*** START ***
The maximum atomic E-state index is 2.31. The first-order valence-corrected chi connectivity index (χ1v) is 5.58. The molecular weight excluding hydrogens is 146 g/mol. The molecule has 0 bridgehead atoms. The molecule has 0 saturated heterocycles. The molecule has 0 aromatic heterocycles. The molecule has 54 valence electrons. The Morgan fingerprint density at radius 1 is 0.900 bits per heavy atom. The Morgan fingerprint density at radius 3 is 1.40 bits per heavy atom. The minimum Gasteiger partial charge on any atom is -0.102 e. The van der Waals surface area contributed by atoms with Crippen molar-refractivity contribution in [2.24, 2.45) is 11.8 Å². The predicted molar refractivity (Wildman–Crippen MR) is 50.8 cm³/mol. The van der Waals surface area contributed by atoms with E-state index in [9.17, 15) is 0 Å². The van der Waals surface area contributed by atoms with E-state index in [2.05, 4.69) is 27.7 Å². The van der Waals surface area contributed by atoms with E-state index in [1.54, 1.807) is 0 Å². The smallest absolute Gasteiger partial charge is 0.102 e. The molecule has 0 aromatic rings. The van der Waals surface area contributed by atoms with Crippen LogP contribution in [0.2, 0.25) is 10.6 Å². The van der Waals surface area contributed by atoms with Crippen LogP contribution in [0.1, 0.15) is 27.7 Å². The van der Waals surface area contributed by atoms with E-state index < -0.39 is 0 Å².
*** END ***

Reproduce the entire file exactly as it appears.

The maximum atomic E-state index is 2.31. The first-order valence-corrected chi connectivity index (χ1v) is 5.58. The molecular weight excluding hydrogens is 146 g/mol. The molecule has 0 bridgehead atoms. The molecule has 0 saturated heterocycles. The molecule has 0 aromatic heterocycles. The molecule has 54 valence electrons. The Morgan fingerprint density at radius 1 is 0.900 bits per heavy atom. The Morgan fingerprint density at radius 3 is 1.40 bits per heavy atom. The minimum Gasteiger partial charge on any atom is -0.102 e. The van der Waals surface area contributed by atoms with Crippen molar-refractivity contribution in [2.24, 2.45) is 11.8 Å². The predicted molar refractivity (Wildman–Crippen MR) is 50.8 cm³/mol. The van der Waals surface area contributed by atoms with E-state index in [9.17, 15) is 0 Å². The van der Waals surface area contributed by atoms with E-state index in [2.05, 4.69) is 27.7 Å². The van der Waals surface area contributed by atoms with E-state index in [1.54, 1.807) is 0 Å². The smallest absolute Gasteiger partial charge is 0.102 e. The molecule has 0 aromatic rings. The van der Waals surface area contributed by atoms with Crippen LogP contribution in [0.2, 0.25) is 10.6 Å². The van der Waals surface area contributed by atoms with Crippen LogP contribution in [0.1, 0.15) is 27.7 Å². The van der Waals surface area contributed by atoms with E-state index < -0.39 is 0 Å².